Animal rights activists claim bullfighting is a cruel or barbarous blood sport, in which the bull suffers severe stress and a slow, torturous death. A number of animal rights or animal welfare activist groups such as Antitauromaquia and StopOurShame undertake anti-bullfighting actions in Spain and other countries.
Others, such as author Alexander Fiske-Harrison who trained as a bullfighter to research for a book on the subject, have argued that there are mitigating circumstances to this: "In terms of animal welfare, the fighting bull lives four to six years whereas the meat cow lives one to two. What is more, it doesn’t just live in the sense of existing, it lives a full and natural life. Those years are spent free, roaming in the dehesa, the lightly wooded natural pastureland which is the residue of the ancient forests of Spain. It is a rural idyll, although with the modern additions of full veterinary care and an absence of predators big enough to threaten evolution’s answer to a main battle tank." Other arguments include those to the effect that the death of animals in slaughterhouses is often much worse than the death in the ring, and that both types of animal die for entertainment since humans do not need to consume meat, eating it instead for taste (bulls enter the food chain after the bullfight).
- Mano-a-mano corridas are bullfights where two matadores fight three bulls each in competition. Often, they are rivals; sometimes, even enemies.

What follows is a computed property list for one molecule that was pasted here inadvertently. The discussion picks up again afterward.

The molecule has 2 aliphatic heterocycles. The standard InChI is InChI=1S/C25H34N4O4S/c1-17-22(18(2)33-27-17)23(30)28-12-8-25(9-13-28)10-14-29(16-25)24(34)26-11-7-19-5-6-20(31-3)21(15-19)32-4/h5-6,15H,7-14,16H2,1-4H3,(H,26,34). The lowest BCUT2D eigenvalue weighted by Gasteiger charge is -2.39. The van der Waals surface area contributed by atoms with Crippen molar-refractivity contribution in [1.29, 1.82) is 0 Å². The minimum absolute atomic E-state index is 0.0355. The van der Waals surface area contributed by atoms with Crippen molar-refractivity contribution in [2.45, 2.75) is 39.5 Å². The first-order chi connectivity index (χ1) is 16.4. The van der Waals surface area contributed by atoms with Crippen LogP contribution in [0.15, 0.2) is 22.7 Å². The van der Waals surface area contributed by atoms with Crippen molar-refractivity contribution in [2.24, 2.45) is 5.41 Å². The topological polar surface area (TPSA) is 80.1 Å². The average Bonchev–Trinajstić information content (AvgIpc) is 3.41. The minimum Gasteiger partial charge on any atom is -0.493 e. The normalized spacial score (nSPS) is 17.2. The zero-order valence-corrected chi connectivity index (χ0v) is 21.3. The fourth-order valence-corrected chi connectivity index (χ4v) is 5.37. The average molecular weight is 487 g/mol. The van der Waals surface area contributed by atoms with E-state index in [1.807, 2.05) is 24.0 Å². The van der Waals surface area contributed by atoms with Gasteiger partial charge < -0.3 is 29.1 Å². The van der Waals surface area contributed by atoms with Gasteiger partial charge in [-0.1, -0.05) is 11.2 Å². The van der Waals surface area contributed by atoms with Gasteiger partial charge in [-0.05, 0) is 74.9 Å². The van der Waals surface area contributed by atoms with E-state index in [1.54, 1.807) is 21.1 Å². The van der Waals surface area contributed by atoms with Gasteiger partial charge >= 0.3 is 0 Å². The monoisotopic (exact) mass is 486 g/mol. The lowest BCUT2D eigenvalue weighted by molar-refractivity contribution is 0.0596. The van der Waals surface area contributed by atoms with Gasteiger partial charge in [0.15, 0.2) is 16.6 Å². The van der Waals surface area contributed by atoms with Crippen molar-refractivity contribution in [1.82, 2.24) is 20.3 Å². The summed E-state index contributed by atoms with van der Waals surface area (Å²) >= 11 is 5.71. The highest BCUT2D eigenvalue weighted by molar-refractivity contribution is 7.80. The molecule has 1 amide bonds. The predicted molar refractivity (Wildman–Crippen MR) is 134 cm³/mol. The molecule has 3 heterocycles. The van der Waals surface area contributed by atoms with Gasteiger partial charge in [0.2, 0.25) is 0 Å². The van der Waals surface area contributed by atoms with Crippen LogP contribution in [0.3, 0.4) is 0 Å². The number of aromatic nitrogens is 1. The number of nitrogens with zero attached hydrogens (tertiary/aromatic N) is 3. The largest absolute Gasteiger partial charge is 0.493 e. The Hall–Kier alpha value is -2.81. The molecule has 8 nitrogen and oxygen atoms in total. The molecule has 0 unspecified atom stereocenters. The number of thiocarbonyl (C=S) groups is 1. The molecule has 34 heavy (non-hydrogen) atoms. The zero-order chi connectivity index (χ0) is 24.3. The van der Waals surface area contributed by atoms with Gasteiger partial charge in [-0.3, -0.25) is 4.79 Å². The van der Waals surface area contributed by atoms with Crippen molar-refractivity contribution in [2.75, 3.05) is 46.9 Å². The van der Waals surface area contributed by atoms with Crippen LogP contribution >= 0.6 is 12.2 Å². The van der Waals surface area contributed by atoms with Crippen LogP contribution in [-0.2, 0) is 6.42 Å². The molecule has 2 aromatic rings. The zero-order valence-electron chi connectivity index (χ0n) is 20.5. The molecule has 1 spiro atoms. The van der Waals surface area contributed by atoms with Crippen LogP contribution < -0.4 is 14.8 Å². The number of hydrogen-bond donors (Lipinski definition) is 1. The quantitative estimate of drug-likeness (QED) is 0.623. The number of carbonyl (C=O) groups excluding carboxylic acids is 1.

- Novilladas are bullfights where younger bulls of two to four years of age (novillos) and apprentice toreros (novilleros) are involved. Novilladas with novillos younger than three years are held without picadores. For novillos aged three, a shorter vara is used.
- Festivales are bullfights where toreros, novilleros, and amateurs alike can attend. They are held for charity purposes. The costume worn at festivales is not the ornate traje de luces, but the more staid, humble traje corto . The bulls used for a festivale often have their horn-tips shaved or truncated, a practice that is deprecated by some writers. Some people think these bulls are safer, but this is not a reliable belief: the bull will not hit his target accurately, but the force of the blow will be unreduced. The wound may be more of a bruise than a sharp cut, but the surgeon will have a difficult time repairing it.
- Corridas Goyescas are special events that intend to reflect the visuality of bullfights represented in the works of Francisco de Goya. This type of bullfights was originally introduced at Ronda in 1954.
Other lesser spectacles
- The rejoneo or corrida de rejones: A rejoneador (lancer) on horseback tries to stab the bull with javelins called rejones de castigo in the first stage and banderillas in the second. In the final stage, the rejoneador kills the bull with a rejón de muerte (lance of death). On some occasions, the rejoneador will kill the bull on foot in the traditional way with muleta and estoca.